Talk with your doctor about possible side effects for a specific targeted therapy and how they can be managed.

Kinase inhibitors (updated 11/2023)

Ibrutinib (Imbruvica). Ibrutinib is a targeted therapy that targets the Bruton’s tyrosine kinase pathway. It is approved to treat several B-cell lymphomas, including mantle cell lymphoma, marginal zone lymphoma, and small lymphocytic lymphoma, as well as chronic lymphocytic leukemia and Waldenstrom macroglobulinemia.

Acalabrutinib (Calquence). Acalabrutinib targets the Bruton’s tyrosine kinase pathway. It is approved to treat adults with mantle cell lymphoma and small lymphocytic lymphoma.

Zanubrutinib (Brukinsa). Zanubrutinib is another Bruton’s tyrosine kinase inhibitor. It is approved to treat mantle cell lymphoma and recurrent or refractory marginal zone lymphoma in people who have received at least 1 previous therapy, as well as small lymphocytic lymphoma.

Pirtobrutinib (Jaypirca) (updated 12/2023). Pirobrutinib is a reversible, or non-covalent, inhibitor of the Bruton's tyrosine kinase pathway that attaches to its target differently from other Bruton's tyrosine kinase inhibitors. It is approved to treat recurrent or refractory mantle cell lymphoma or small lymphocytic lymphoma after at least 2 previous therapies, including another Bruton's tyrosine kinase inhibitor.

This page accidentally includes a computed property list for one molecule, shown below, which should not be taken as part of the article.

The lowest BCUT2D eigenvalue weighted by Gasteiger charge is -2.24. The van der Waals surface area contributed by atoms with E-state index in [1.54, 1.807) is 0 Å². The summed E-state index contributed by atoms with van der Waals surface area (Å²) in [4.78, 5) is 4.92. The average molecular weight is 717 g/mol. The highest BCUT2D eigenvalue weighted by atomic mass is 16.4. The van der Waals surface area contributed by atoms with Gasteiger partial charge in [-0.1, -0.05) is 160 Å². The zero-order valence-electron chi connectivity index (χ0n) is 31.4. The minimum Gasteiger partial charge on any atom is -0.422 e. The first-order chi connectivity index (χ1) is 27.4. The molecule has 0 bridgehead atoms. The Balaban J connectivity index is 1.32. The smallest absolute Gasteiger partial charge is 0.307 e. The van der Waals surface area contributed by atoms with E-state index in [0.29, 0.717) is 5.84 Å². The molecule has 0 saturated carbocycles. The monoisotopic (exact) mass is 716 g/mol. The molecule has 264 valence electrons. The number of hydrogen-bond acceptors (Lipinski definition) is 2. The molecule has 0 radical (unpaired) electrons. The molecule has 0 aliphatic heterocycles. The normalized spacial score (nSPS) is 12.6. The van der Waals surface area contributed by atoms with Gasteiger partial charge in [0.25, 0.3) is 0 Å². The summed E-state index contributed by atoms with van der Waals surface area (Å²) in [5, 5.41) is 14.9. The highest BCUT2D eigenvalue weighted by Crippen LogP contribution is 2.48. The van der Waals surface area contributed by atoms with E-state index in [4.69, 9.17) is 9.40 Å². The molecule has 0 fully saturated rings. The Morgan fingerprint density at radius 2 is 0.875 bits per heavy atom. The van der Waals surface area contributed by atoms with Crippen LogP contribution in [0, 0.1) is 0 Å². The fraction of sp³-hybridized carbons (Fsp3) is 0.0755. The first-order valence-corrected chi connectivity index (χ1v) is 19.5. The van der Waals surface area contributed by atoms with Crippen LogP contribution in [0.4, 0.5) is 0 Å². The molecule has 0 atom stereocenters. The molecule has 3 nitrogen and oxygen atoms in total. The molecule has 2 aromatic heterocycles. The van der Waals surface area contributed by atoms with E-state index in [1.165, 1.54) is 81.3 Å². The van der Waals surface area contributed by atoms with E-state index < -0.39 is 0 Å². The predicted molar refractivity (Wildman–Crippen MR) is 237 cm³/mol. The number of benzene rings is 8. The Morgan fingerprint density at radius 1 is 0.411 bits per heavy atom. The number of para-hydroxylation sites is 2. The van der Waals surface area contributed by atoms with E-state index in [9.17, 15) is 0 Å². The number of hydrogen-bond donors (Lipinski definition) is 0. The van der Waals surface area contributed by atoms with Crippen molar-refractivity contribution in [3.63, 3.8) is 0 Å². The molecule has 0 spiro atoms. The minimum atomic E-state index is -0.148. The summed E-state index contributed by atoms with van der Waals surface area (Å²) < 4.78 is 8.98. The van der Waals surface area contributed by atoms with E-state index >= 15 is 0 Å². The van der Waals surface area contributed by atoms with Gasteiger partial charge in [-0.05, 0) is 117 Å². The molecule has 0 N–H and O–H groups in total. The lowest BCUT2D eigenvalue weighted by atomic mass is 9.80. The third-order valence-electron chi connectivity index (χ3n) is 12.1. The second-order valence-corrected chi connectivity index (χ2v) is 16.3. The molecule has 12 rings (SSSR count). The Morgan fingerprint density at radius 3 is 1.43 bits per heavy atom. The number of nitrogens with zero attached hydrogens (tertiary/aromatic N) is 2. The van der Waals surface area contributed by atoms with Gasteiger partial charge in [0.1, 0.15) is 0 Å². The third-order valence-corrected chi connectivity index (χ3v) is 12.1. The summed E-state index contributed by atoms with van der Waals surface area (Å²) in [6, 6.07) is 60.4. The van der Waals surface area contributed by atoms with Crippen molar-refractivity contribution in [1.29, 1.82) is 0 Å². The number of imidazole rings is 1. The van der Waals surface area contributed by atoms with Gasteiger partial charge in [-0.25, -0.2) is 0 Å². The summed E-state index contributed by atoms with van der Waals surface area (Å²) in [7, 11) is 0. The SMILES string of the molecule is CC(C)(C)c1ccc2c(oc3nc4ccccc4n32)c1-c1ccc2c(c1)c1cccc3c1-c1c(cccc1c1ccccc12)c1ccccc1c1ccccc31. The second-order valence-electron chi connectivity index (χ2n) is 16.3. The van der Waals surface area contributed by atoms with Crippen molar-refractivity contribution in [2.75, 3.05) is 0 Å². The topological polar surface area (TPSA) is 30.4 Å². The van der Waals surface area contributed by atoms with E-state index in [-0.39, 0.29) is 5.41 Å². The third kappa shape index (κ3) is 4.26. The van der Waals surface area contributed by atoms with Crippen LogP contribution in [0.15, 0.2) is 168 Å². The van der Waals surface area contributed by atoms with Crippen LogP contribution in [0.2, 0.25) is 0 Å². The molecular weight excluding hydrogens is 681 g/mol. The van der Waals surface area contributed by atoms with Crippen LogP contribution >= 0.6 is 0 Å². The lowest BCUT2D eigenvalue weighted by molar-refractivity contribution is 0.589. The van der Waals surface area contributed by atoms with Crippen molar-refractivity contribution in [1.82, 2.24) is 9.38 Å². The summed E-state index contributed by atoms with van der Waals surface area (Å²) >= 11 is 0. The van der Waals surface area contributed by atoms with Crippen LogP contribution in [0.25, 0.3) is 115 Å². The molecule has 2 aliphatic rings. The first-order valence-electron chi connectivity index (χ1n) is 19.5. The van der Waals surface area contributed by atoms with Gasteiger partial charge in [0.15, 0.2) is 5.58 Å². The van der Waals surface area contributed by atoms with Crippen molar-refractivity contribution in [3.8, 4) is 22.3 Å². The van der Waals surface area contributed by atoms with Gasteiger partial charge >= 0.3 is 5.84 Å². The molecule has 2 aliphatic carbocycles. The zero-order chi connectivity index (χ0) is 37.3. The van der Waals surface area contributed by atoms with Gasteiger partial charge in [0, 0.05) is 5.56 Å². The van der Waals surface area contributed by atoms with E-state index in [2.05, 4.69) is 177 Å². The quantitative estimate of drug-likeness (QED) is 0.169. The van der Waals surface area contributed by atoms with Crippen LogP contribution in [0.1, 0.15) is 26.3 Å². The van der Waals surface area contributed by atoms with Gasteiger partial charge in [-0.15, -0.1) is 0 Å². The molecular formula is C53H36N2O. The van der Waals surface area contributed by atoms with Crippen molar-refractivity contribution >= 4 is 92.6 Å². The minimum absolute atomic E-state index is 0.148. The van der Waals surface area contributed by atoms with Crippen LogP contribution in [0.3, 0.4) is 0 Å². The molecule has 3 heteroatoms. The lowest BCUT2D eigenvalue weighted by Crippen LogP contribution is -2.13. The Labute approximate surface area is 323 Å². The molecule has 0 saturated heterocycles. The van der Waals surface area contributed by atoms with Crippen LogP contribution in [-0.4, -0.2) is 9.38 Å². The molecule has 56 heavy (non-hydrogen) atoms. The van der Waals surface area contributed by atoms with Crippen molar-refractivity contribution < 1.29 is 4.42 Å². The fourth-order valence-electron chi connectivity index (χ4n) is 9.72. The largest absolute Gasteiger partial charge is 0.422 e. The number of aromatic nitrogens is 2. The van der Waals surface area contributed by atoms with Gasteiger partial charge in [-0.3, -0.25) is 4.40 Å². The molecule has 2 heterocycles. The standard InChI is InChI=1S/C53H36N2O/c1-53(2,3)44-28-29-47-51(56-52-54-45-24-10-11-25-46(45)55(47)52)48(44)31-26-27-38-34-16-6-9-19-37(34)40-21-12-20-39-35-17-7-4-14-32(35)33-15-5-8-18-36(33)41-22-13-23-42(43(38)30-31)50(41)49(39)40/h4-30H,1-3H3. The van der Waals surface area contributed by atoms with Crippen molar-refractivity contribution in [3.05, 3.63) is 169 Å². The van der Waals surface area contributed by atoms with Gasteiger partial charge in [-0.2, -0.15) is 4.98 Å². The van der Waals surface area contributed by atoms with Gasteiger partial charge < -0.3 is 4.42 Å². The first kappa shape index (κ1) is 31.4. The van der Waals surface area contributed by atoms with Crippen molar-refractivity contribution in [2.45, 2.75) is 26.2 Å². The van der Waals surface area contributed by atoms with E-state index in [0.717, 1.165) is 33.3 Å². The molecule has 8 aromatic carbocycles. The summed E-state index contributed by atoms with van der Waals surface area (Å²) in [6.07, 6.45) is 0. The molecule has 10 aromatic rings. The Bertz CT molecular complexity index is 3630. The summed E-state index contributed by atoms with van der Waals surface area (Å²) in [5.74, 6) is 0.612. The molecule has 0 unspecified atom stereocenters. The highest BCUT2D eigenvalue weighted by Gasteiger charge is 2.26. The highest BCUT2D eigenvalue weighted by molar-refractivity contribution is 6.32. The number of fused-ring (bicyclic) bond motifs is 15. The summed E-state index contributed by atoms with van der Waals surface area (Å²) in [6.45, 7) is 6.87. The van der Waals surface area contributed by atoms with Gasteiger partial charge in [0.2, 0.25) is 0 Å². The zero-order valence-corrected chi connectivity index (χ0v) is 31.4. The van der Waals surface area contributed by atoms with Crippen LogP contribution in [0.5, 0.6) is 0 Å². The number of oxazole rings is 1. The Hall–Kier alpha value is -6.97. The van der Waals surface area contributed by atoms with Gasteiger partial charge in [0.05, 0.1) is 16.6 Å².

Immunomodulatory drugs

Lenalidomide (Revlimid). Lenalidomide is a thalidomide analog used to treat follicular lymphoma and mantle cell lymphoma that have not been stopped by other treatments. This type of targeted therapy is also used to treat multiple myeloma and myelodysplastic syndromes.

EZH2 inhibitor

Tazemetostat (Tazverik). Tazemetostat is a targeted therapy that targets EZH2. The FDA has approved it for the treatment of follicular lymphoma that has come back after treatment or that has not been stopped by treatment. Adults with follicular lymphoma with an EZH2 mutation who have received 2 or more previous treatments with systemic therapy may receive tazemetostat. It may also be given to people who have no other available treatment options.

BCL2 inhibitor

Venetoclax (Venclexta). Venetoclax is a BCL2 inhibitor. This type of targeted therapy is used in combination with obinutuzumab as a first treatment for small lymphocytic lymphoma. Venetoclax may also be used in combination with rituximab. It is being studied in combinations with a Bruton's tyrosine kinase inhibitor as well as chemotherapy.